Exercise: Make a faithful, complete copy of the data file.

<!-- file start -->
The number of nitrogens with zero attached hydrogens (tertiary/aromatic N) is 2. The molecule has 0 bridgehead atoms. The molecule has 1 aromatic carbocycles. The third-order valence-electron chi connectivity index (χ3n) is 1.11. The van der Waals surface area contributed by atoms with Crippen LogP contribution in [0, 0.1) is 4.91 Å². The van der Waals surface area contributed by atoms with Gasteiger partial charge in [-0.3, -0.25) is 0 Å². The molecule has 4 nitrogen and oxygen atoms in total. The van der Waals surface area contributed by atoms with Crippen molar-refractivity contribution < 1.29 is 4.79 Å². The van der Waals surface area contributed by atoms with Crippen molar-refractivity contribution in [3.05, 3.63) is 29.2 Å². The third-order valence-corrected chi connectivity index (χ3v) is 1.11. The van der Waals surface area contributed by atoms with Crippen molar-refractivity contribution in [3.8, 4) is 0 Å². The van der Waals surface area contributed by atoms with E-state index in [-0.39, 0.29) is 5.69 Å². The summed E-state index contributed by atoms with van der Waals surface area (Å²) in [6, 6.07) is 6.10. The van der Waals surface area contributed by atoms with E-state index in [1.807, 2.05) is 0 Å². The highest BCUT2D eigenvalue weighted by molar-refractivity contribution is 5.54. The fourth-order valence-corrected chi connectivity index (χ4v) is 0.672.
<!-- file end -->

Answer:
The number of nitrogens with zero attached hydrogens (tertiary/aromatic N) is 2. The molecule has 0 bridgehead atoms. The molecule has 1 aromatic carbocycles. The third-order valence-electron chi connectivity index (χ3n) is 1.11. The van der Waals surface area contributed by atoms with Crippen LogP contribution in [0, 0.1) is 4.91 Å². The van der Waals surface area contributed by atoms with Gasteiger partial charge in [-0.3, -0.25) is 0 Å². The molecule has 4 nitrogen and oxygen atoms in total. The van der Waals surface area contributed by atoms with Crippen molar-refractivity contribution < 1.29 is 4.79 Å². The van der Waals surface area contributed by atoms with Crippen molar-refractivity contribution in [3.05, 3.63) is 29.2 Å². The third-order valence-corrected chi connectivity index (χ3v) is 1.11. The van der Waals surface area contributed by atoms with Crippen molar-refractivity contribution in [3.8, 4) is 0 Å². The van der Waals surface area contributed by atoms with E-state index in [-0.39, 0.29) is 5.69 Å². The summed E-state index contributed by atoms with van der Waals surface area (Å²) in [6, 6.07) is 6.10. The van der Waals surface area contributed by atoms with E-state index in [1.807, 2.05) is 0 Å². The highest BCUT2D eigenvalue weighted by molar-refractivity contribution is 5.54. The fourth-order valence-corrected chi connectivity index (χ4v) is 0.672.